CSV.open("file.csv", "wb") do |csv|
  csv << ["animal", "count", "price"]
  csv << ["fox", "1", "$90.00"]
end

result, a file called "file.csv" with the following:

Almost the same forumla as above only instead of using "wb" mode, we'll use "a+" mode. For more information on these see this stack overflow answer: What are the Ruby File.open modes and options?

CSV.open("file.csv", "a+") do |csv|
  csv << ["cow", "3","2500"]
end

Now when we open our file.csv we have:

animal,count,price
fox,1,$90.00
cow,3,2500

Now you know how to copy and to write to a file, to read a CSV and therefore grab the data for manipulation you just do:

CSV.foreach("file.csv") do |row|
  puts row #first row would be ["animal", "count", "price"] - etc.
end

Of course this is like one of like a hundred different ways you can pull info from a CSV using this gem. For more info I suggest visiting the docs now that you have a primer: http://ruby-doc.org/stdlib-1.9.3/libdoc/csv/rdoc/CSV.html

What if I want to open without writing to right away? Just don't use the block?

How do I create a new CSV file in Ruby? - Stack Overflow

ruby csv
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To create a new file:

As mikeb pointed out, there are the docs - http://ruby-doc.org/stdlib-1.9.3/libdoc/csv/rdoc/CSV.html - Or you can follow along with the examples below (all are tested and working):

In this file we'll have two rows, a header row and data row, very simple CSV:

require "csv"
CSV.open("file.csv", "wb") do |csv|
  csv << ["animal", "count", "price"]
  csv << ["fox", "1", "$90.00"]
end

result, a file called "file.csv" with the following:

Almost the same forumla as above only instead of using "wb" mode, we'll use "a+" mode. For more information on these see this stack overflow answer: What are the Ruby File.open modes and options?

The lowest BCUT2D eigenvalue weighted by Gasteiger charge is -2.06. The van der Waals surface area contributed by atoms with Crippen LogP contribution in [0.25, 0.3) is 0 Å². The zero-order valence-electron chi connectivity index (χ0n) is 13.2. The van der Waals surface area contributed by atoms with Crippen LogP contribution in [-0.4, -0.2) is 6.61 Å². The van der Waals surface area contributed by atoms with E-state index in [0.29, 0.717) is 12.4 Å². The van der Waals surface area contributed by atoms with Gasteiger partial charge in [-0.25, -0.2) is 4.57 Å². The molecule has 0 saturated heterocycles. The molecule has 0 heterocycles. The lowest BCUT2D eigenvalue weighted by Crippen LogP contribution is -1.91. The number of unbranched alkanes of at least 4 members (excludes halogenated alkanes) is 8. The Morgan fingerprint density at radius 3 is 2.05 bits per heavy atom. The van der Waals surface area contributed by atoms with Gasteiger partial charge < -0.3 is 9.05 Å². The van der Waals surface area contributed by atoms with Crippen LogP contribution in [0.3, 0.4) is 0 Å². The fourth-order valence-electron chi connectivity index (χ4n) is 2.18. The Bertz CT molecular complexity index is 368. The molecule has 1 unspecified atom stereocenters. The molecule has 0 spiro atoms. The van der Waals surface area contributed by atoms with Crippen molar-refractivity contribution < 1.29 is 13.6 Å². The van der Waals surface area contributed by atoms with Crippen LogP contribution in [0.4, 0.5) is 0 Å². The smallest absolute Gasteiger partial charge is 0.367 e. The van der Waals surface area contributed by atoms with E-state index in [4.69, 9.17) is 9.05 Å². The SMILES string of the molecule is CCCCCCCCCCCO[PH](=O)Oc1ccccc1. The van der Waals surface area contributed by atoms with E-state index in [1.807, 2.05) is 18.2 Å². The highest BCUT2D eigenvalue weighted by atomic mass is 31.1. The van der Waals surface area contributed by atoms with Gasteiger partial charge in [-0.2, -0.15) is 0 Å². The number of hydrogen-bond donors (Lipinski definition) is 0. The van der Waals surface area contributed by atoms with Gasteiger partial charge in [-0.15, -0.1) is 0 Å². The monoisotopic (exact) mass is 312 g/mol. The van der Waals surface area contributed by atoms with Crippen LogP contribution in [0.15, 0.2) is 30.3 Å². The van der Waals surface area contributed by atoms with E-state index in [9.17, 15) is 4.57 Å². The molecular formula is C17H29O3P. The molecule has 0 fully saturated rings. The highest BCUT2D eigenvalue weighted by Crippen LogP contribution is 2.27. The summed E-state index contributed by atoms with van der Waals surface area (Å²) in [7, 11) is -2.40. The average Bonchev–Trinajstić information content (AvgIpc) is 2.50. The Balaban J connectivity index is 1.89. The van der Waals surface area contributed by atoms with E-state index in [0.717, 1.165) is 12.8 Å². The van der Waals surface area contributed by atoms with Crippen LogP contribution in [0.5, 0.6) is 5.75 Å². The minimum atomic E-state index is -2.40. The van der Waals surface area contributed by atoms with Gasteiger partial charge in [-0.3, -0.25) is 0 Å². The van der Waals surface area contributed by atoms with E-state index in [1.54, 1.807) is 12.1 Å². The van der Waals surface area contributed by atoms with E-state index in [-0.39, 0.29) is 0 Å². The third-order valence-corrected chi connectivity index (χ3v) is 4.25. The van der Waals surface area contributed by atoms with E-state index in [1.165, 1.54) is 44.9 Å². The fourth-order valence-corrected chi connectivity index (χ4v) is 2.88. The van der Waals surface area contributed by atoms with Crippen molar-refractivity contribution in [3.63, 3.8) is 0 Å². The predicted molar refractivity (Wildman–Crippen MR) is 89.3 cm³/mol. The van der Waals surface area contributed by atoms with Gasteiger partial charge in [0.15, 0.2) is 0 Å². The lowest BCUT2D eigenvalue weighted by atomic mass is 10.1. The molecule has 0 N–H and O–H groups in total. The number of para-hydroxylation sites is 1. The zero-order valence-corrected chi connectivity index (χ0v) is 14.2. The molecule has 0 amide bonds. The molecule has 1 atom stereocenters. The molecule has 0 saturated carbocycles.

CSV.open("file.csv", "a+") do |csv|
  csv << ["cow", "3","2500"]
end

Now when we open our file.csv we have:

animal,count,price
fox,1,$90.00
cow,3,2500

Now you know how to copy and to write to a file, to read a CSV and therefore grab the data for manipulation you just do:

CSV.foreach("file.csv") do |row|
  puts row #first row would be ["animal", "count", "price"] - etc.
end

Of course this is like one of like a hundred different ways you can pull info from a CSV using this gem. For more info I suggest visiting the docs now that you have a primer: http://ruby-doc.org/stdlib-1.9.3/libdoc/csv/rdoc/CSV.html

What if I want to open without writing to right away? Just don't use the block?

How do I create a new CSV file in Ruby? - Stack Overflow

ruby csv
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Using Ruby 1.9 and above, you can get a an indexable object:

CSV.foreach('my_file.csv', :headers => true) do |row|
  puts row['foo'] # prints 1 the 1st time, "blah" 2nd time, etc
  puts row['bar'] # prints 2 the first time, 7 the 2nd time, etc
end

It's not dot syntax but it is much nicer to work with than numeric indexes.

As an aside, for Ruby 1.8.x FasterCSV is what you need to use the above syntax.

FasterCSV was incorporated into Ruby, I think it was in Ruby 1.9+.

ruby - Parse CSV file with header fields as attributes for each row - ...

ruby parsing csv
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Using Ruby 1.9 and above, you can get a an indexable object:

CSV.foreach('my_file.csv', :headers => true) do |row|
  puts row['foo'] # prints 1 the 1st time, "blah" 2nd time, etc